A liberal arts education turns out to be the perfect foundation for building a successful tech company.
Five years ago, Ben Kazez ’08 arrived at the Minneapolis–St. Paul International Airport to catch a flight when, as always, he began to mutilate his boarding pass. He pulled it out as he checked a bag. Then shoved it back in his pocket. He pulled it out to show security. Then put it back in his pocket. He consulted it again at the flight status monitors. And he pulled it out it at least once more when he forgot his gate number.
So, during the next two months, Kazez, then a recent graduate of Carleton’s computer science program, set to work creating FlightTrack, a mobile app for smartphones that provides boarding information, interactive maps of the flight’s course, and real-time alerts for changes in arrival times, terminals, gates—plus a one-tap e-mail to alert the person picking you up.
“I launched it in November 2008,” says Kazez, “and the next morning it was already at the top of the travel category on the iPhone App Store.”
Today millions of customers have downloaded FlightTrack, and it’s available in a dozen languages. And Mobiata, the company Kazez formed to market the app, became a multimillion-dollar company and was snapped up in 2010 by online travel giant Expedia. Now senior director of mobile products for Expedia, Kazez leads a crew of 40—including lead engineers Daniel Lew ’07 and Sebastian Celis ’03, director of design Reed Martin ’03, and engineers Joanna Lee ’07, Ben Cochran ’10, Daniel Levy ’11, and Jonathan Garnaas-Holmes ’12—developing travel apps for the Expedia and Mobiata brands.
“Mobile apps are the best way to give people flexibility when they travel,” says Kazez, who was living in Northfield and writing apps for Ultralingua, a dictionary software company owned by Carleton computer science professor Jeff Ondich, when he launched FlightTrack. “But in the beginning, I figured it was possible that no one would buy the app.”
When FlightTrack became a hit, he left Ultralingua to focus on developing travel apps. Soon, he had created four of them—TripDeck, HotelPal, FlightBoard, and FlightTrack Pro—and had hired 12 employees. As Mobiata became successful, investors began swarming. But Expedia’s offer made Kazez take notice: “Expedia [recognized that] mobile was changing the way people travel”—much as the Internet had changed the way people plan and book trips more than a decade earlier.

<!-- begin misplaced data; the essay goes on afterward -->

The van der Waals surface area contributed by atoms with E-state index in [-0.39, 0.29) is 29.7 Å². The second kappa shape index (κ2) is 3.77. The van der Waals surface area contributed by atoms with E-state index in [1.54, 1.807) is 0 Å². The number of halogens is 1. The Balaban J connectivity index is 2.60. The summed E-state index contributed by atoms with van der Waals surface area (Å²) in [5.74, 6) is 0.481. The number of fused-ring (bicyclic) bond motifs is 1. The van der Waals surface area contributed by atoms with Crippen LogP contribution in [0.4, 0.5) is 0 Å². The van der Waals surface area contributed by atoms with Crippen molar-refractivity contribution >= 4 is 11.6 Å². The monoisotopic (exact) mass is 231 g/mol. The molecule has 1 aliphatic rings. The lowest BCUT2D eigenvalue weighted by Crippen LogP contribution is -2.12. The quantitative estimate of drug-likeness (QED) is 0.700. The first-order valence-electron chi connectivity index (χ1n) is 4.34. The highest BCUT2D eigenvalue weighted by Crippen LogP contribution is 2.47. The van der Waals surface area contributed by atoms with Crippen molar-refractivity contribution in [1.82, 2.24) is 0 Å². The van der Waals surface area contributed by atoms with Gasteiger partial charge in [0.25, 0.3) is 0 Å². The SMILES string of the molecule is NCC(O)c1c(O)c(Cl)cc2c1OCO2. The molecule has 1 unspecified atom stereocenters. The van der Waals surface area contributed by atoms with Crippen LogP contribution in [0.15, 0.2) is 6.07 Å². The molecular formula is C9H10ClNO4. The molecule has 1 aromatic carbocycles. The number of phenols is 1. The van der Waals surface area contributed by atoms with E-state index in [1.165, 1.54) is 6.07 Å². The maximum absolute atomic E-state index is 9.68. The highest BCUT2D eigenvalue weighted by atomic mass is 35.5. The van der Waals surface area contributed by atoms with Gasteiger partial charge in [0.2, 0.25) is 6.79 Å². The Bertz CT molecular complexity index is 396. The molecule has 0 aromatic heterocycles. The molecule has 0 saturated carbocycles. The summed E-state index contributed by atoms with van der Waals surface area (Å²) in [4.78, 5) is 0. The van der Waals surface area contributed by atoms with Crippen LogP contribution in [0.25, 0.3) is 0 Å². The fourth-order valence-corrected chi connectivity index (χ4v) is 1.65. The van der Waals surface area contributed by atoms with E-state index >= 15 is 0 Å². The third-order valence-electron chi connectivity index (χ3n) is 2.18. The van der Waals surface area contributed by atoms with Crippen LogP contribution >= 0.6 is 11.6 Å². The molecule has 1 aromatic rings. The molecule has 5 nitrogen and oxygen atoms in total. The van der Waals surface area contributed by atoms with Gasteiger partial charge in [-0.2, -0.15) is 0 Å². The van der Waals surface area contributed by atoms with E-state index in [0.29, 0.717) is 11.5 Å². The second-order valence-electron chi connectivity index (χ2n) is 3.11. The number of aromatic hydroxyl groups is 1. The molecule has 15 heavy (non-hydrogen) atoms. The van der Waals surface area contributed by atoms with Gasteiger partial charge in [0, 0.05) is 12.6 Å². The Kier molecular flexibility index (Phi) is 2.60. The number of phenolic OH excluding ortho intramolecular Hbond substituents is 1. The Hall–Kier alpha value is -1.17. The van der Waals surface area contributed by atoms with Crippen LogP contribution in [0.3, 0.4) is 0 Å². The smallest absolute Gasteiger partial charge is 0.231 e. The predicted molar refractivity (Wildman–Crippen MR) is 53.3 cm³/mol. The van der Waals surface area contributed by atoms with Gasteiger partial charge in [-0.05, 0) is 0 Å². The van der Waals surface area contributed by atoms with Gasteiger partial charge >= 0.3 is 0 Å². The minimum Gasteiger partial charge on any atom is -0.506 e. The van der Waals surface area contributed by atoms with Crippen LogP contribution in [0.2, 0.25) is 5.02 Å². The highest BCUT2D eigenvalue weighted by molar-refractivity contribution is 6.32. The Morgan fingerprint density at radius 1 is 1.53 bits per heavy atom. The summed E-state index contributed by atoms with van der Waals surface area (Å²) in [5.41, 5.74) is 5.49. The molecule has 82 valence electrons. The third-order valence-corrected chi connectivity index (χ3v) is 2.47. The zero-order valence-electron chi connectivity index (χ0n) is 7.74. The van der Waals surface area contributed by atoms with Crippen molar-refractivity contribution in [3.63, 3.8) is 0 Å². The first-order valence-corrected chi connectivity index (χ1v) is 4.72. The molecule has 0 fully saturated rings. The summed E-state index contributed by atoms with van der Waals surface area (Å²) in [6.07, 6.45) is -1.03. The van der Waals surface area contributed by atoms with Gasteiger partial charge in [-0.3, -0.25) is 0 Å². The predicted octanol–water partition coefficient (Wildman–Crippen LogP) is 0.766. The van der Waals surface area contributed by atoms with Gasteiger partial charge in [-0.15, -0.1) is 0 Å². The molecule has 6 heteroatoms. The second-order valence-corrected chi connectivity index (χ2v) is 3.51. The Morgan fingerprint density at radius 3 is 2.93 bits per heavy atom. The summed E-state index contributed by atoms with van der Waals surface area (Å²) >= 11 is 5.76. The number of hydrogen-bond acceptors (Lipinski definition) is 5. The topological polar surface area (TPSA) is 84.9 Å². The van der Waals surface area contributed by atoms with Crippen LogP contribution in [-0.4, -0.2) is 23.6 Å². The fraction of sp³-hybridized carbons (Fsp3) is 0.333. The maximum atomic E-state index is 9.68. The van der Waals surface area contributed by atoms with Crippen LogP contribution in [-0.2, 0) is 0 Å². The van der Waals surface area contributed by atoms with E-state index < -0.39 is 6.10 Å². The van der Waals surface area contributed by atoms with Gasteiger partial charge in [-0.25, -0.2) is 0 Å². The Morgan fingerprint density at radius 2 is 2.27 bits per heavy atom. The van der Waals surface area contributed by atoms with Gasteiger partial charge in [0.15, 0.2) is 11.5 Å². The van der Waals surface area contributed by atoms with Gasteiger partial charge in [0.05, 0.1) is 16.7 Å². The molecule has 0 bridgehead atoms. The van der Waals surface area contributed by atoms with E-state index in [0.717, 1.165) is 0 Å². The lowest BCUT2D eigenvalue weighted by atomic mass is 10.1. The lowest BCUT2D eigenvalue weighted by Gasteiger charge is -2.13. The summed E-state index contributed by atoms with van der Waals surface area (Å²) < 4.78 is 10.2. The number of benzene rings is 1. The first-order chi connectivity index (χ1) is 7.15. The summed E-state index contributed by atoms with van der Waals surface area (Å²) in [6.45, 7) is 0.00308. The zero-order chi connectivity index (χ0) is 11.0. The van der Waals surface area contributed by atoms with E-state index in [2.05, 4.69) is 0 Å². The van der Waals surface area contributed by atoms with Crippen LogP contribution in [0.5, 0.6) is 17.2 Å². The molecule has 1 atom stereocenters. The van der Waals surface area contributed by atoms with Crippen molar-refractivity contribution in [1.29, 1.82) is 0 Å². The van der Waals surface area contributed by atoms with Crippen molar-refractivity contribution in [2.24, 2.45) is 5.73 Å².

The sale was finalized in November 2010, and Kazez went from independent entrepreneur to corporate manager. “Running the mobile products division of a big company is very different from running a 12-person startup,” says Kazez, who now lives in San Francisco. “But then again, I didn’t have any experience running a 12-person startup.
“I can’t tell you where we’ll be in five years because things are changing so quickly. I used to book every hotel in advance when I traveled. Now, when I arrive at my destination, I view available hotels using our hotel app, and then press a button to book one. I’ve got a place to stay without having to think about it in advance.”
Kazez and his team also have developed apps that enable travelers to track fare drops, book a new flight if one is canceled, discover cool things to do at their destination, and consult an itinerary that’s always available and up-to-date.
Despite his success, Kazez acknowledges that he never wanted to be an entrepreneur. “I thought of entrepreneurship as something separate from the Carleton liberal arts experience,” he says. “I was totally wrong.”
It turns out that a liberal arts background was indispensable to the process of developing a business: “I wore a lot of different hats. I would write code for a couple of days and then I’d be editing somebody’s marketing copy. Next I would be looking at spreadsheets and trying to make the finances work. My liberal arts background was an incredible foundation for building a company.”
But the best foundation of all is a good idea. Kazez recommends that would-be app developers and entrepreneurs start with a problem—and find a solution.
“The most important thing is not to create something for the joy of creating it, but because it needs to exist,” says Kazez. “The world doesn’t need more start-ups. The world needs more great products that improve people’s lives.”